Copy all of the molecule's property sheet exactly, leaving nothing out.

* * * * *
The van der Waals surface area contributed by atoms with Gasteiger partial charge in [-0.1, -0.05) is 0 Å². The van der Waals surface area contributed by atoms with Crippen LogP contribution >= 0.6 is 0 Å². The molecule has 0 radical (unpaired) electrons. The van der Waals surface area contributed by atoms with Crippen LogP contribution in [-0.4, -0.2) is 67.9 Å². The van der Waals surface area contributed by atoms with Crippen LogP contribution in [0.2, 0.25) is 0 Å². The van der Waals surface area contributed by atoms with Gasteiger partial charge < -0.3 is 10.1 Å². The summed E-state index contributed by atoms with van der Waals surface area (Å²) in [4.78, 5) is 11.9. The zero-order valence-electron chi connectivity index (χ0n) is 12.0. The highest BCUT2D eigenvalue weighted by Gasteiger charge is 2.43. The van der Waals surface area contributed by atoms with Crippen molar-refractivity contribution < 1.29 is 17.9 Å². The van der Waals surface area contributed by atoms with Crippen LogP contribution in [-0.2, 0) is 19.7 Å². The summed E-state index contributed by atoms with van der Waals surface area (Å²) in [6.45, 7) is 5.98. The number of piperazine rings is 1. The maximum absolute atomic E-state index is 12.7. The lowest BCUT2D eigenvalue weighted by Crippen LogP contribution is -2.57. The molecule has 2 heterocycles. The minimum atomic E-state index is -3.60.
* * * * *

The van der Waals surface area contributed by atoms with Gasteiger partial charge in [-0.1, -0.05) is 0 Å². The van der Waals surface area contributed by atoms with Crippen LogP contribution >= 0.6 is 0 Å². The molecule has 0 radical (unpaired) electrons. The van der Waals surface area contributed by atoms with Crippen LogP contribution in [-0.4, -0.2) is 67.9 Å². The van der Waals surface area contributed by atoms with Crippen LogP contribution in [0.2, 0.25) is 0 Å². The van der Waals surface area contributed by atoms with Gasteiger partial charge < -0.3 is 10.1 Å². The summed E-state index contributed by atoms with van der Waals surface area (Å²) in [4.78, 5) is 11.9. The zero-order valence-electron chi connectivity index (χ0n) is 12.0. The highest BCUT2D eigenvalue weighted by Gasteiger charge is 2.43. The van der Waals surface area contributed by atoms with Crippen molar-refractivity contribution < 1.29 is 17.9 Å². The van der Waals surface area contributed by atoms with Crippen LogP contribution in [-0.2, 0) is 19.7 Å². The summed E-state index contributed by atoms with van der Waals surface area (Å²) in [6.45, 7) is 5.98. The number of piperazine rings is 1. The maximum absolute atomic E-state index is 12.7. The lowest BCUT2D eigenvalue weighted by Crippen LogP contribution is -2.57. The molecule has 2 heterocycles. The minimum atomic E-state index is -3.60.